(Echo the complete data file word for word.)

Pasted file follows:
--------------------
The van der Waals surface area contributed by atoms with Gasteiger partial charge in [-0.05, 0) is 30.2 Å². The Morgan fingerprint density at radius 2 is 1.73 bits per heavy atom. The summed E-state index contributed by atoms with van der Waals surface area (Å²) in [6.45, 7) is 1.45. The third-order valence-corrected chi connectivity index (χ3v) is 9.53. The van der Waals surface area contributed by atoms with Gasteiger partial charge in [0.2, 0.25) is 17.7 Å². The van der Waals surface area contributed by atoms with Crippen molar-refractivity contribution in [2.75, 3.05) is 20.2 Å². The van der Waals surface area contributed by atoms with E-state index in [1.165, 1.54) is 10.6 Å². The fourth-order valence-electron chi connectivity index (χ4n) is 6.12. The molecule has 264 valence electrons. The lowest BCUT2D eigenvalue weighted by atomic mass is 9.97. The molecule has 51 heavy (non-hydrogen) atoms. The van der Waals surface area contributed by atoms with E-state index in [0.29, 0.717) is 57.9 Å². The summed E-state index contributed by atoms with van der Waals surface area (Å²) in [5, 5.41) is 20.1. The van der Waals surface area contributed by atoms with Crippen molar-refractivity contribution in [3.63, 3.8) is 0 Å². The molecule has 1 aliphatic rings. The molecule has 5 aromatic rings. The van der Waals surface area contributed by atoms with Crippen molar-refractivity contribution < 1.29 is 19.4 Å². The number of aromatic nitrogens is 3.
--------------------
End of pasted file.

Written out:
The van der Waals surface area contributed by atoms with Gasteiger partial charge in [-0.05, 0) is 30.2 Å². The Morgan fingerprint density at radius 2 is 1.73 bits per heavy atom. The summed E-state index contributed by atoms with van der Waals surface area (Å²) in [6.45, 7) is 1.45. The third-order valence-corrected chi connectivity index (χ3v) is 9.53. The van der Waals surface area contributed by atoms with Gasteiger partial charge in [0.2, 0.25) is 17.7 Å². The van der Waals surface area contributed by atoms with Crippen molar-refractivity contribution in [2.75, 3.05) is 20.2 Å². The van der Waals surface area contributed by atoms with E-state index in [1.165, 1.54) is 10.6 Å². The fourth-order valence-electron chi connectivity index (χ4n) is 6.12. The molecule has 264 valence electrons. The lowest BCUT2D eigenvalue weighted by atomic mass is 9.97. The molecule has 51 heavy (non-hydrogen) atoms. The van der Waals surface area contributed by atoms with E-state index in [0.29, 0.717) is 57.9 Å². The summed E-state index contributed by atoms with van der Waals surface area (Å²) in [5, 5.41) is 20.1. The van der Waals surface area contributed by atoms with Crippen molar-refractivity contribution in [3.63, 3.8) is 0 Å². The molecule has 1 aliphatic rings. The molecule has 5 aromatic rings. The van der Waals surface area contributed by atoms with Crippen molar-refractivity contribution < 1.29 is 19.4 Å². The number of aromatic nitrogens is 3.